Thomas James Newsome was charged with two counts of child molestation, was found guilty by a jury, and was sentenced to a term of years. As the jury retired, the trial court, over objection, allowed the alternate juror to accompany the jury to the jury room to be present during deliberations. The trial court instructed the alternate that he could not participate in the jury's deliberations, in fact could not speak, until and unless he was instructed by the court to the contrary. Newsome appealed his convictions contending the presence of the alternate juror during the jury's deliberations constituted a violation of OCGA 15-12-171
which provides, in part: "the alternate jurors shall not retire with the jury of 12 for deliberation" and that such violation is presumptively injurious to him.
The State carries its burden when it produces the affidavits of the twelve members of the jury that their decision was not influenced at all by the alternate juror's presence. [Cit.] Ten of the jurors so stated in their affidavits. However, one juror merely stated that "I do not recall whether or not the alternate juror was present during jury deliberations." Another stated: "I don't think the alternate juror was present during jury deliberations." Neither juror could or did confirm that her decision was not affected by the alternate's presence. There was no post-verdict poll which might have resolved the factual question. Because the State has the burden, the failure to show unanimity as to lack of any influence was fatal.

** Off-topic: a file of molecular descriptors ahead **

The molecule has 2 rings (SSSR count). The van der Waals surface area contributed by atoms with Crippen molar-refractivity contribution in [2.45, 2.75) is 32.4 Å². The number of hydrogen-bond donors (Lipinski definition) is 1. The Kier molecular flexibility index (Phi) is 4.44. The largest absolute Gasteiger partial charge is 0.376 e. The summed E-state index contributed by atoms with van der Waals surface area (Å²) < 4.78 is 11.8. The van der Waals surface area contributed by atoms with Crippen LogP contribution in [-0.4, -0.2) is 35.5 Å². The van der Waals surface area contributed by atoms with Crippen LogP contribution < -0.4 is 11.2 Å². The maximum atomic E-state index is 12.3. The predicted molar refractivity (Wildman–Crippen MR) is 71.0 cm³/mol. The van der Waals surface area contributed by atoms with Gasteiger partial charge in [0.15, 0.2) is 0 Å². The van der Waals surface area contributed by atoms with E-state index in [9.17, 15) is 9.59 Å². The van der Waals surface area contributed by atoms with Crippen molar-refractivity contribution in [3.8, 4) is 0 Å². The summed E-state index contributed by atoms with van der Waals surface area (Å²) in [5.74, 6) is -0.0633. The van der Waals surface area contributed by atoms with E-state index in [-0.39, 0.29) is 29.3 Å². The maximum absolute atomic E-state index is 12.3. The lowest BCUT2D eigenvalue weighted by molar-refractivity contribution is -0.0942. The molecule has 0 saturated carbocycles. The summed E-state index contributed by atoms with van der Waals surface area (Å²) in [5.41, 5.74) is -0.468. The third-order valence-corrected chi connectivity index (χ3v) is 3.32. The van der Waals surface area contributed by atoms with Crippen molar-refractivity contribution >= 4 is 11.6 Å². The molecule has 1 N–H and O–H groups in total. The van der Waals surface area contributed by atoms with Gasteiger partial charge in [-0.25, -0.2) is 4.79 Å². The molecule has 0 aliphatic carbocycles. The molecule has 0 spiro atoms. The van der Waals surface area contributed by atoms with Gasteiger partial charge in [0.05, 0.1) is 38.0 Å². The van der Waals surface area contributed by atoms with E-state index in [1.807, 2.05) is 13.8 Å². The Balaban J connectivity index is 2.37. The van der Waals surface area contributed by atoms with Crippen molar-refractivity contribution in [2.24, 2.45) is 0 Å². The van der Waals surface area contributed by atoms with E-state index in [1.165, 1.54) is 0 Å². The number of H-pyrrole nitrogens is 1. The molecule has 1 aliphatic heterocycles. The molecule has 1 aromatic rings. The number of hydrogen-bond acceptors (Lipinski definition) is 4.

Newsome v. State, 189 Ga. App. 329, 330 (375 SE2d 621) (1988). We granted certiorari to review the holding of the Court of Appeals.
2. After this matter was docketed in this court, the record in the trial court, with leave of this court, was supplemented with the affidavits of the two jurors who previously had failed to comment on whether the alternate juror had influenced the jury's verdict. All of the affidavits establish that the alternate juror did not influence any juror, or the verdict of the entire jury. Accordingly, the presence of the alternate juror was harmless error. Johnson v. State, 235 Ga. 486
, 493-5 (220 SE2d 448